Since the Russian invasion of Ukraine, numerous German and international companies have been withdrawn from or significantly reduced their activities in Russia. Those companies that have not taken an explicit decision to withdraw are faced with their subsidiaries' ailing operations. In response to all this, Russia has enacted and is threatening to enact several counter-measures that either target those companies specifically that are withdrawing or that provide for the takeover of struggling companies. For example, a draft law is currently under consideration in Russia which would provide for the establishment of external administration for and subsequent liquidation of subsidiaries of German and international parent companies that withdraw from Russia without them receiving any compensation.
So, what are the risks?
The risks to assets held by German and international companies in Russia are manifold. New laws and governmental decrees are passed on a weekly basis affecting every aspect of commercial enterprise – from corporate ownership to capital transfer to IP. For instance, Russian authorities are reportedly confiscating the property of local subsidiaries of multinationals. Often, companies are faced with only three alternatives: dispose of their assets in emergency sales, relinquish them or declare insolvency of their Russian subsidiaries. It is uncertain whether reliable legal recourse can be taken in Russia's national court system. Companies should therefore take the existing legal protections under international law into account when deciding on the future of their subsidiaries.
Bilateral investment treaties, or BITs, provide the legal basis on which international investors can derive direct legal protection against a foreign state's unlawful measures. There are currently 63 BITs in force between Russia and other nations, which include major industrial nations like Germany, France, the United Kingdom and the Netherlands. Russia – together with the European Union – is also a party to the Energy Charta Treaty ("ECT"), an international treaty dealing with the energy sector.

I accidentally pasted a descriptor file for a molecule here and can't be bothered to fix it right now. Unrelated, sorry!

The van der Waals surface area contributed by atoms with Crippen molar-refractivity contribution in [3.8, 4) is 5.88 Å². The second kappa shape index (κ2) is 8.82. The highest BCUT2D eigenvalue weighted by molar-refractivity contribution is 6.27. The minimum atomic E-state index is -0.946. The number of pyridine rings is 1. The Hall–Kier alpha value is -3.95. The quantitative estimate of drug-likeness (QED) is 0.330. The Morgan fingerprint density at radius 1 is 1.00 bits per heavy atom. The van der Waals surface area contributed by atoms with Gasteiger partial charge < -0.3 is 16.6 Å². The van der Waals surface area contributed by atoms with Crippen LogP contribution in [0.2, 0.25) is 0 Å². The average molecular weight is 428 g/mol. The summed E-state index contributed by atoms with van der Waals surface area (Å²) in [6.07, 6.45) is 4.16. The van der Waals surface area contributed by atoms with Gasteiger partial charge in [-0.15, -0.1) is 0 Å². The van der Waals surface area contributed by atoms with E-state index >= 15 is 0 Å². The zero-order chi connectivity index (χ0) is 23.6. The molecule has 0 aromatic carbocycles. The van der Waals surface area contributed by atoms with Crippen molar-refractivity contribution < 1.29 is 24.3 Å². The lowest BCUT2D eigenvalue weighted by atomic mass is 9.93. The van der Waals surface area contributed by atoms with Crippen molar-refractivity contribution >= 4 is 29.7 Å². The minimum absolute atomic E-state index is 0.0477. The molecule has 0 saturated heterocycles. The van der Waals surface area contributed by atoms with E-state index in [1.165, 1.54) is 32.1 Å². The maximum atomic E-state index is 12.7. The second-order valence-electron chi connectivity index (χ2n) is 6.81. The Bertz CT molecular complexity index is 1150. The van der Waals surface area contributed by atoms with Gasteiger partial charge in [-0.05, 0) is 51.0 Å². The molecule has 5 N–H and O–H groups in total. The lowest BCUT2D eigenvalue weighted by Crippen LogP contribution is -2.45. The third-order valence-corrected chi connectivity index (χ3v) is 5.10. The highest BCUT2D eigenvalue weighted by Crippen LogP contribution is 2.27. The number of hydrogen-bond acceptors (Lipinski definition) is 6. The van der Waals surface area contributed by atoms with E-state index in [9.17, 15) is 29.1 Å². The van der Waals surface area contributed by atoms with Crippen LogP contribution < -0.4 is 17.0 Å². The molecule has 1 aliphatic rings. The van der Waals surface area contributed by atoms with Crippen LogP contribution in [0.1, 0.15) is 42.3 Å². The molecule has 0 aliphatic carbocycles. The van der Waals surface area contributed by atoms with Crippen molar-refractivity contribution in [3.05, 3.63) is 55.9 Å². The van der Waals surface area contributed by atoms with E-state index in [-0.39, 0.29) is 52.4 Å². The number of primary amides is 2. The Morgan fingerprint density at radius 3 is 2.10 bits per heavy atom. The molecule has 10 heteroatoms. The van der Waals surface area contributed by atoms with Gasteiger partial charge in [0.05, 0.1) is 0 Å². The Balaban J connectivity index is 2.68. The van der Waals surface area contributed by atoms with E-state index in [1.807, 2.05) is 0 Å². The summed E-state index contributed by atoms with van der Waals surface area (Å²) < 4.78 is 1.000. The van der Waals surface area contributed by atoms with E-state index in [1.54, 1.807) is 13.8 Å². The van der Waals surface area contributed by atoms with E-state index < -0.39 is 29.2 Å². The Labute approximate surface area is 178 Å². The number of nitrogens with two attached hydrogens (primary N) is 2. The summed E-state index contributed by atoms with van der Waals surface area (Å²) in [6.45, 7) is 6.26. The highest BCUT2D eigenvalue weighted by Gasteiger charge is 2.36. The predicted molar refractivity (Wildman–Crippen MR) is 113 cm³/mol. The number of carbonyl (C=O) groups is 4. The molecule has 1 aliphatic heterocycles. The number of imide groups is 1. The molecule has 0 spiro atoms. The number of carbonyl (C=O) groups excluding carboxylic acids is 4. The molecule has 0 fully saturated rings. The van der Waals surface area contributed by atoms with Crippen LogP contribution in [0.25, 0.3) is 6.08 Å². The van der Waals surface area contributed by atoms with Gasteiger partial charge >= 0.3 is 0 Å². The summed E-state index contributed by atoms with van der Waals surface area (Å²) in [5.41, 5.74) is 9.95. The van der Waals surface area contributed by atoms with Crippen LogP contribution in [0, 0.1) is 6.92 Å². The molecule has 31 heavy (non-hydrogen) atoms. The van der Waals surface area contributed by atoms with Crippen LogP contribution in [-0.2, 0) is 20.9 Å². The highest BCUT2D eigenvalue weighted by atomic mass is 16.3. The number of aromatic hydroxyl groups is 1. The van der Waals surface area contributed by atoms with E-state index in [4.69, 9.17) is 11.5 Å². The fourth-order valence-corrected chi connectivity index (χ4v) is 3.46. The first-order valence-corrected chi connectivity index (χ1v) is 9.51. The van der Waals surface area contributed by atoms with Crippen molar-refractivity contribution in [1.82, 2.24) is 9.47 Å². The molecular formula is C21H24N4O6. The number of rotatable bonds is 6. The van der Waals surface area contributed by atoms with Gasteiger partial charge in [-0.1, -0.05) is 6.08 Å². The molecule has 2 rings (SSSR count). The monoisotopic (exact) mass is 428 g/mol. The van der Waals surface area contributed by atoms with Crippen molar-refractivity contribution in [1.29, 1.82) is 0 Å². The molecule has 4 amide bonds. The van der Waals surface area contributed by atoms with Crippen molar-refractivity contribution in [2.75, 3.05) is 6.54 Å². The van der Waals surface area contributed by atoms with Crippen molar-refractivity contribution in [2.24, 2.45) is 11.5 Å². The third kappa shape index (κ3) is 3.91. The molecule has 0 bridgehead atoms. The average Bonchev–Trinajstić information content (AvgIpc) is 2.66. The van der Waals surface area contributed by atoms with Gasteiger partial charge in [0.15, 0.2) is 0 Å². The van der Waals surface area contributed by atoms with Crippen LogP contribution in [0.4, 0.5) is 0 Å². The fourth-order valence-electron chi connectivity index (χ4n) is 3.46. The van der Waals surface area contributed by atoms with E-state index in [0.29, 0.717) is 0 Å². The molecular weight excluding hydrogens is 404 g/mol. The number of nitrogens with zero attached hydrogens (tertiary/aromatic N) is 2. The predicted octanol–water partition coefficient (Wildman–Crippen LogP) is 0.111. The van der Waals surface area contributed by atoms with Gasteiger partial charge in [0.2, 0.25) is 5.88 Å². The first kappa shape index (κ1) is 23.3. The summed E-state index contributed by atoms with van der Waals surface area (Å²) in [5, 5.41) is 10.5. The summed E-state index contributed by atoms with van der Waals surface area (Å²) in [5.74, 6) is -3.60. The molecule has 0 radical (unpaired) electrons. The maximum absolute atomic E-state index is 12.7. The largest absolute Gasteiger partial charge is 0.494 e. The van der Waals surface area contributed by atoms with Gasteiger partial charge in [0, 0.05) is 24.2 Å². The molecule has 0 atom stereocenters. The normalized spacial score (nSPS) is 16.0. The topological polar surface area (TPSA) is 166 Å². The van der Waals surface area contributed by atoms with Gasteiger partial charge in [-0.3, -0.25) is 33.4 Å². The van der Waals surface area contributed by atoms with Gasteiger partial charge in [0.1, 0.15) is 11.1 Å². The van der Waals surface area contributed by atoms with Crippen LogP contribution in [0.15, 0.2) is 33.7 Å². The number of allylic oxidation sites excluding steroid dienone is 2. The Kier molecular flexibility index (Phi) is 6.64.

These BITs and the ECT provide investors from contracting party states substantive safeguards against measures taken by Russia that are detrimental to their assets. In particular, investors may seek prompt, adequate and effective compensation for any expropriation of their investments.
Investor claims may be brought before international arbitration tribunals. These tribunals are independent from national court systems and are at the heart of the international law regime of investor-state dispute settlement.
Russia is known to be reluctant to participate in international arbitral proceedings or to pay any amount ordered by an arbitration tribunal. Enforcing claims under an international investment treaty before an arbitral tribunal will therefore be a challenging task. However, these challenges should not automatically discourage investors from demanding the protections and safeguards afforded to their investments under international law. Even if an arbitral award may not currently be effectively enforced, it will be a bargaining chip when negotiating a potential return to the Russian market at some point in the future. In addition, enforcing investor rights is a means of holding Russia accountable for its unlawful invasion of Ukraine.
As the situation is evolving rapidly, our assessment of this issue might change. If you have any specific asset-related questions please reach out to one of our experts.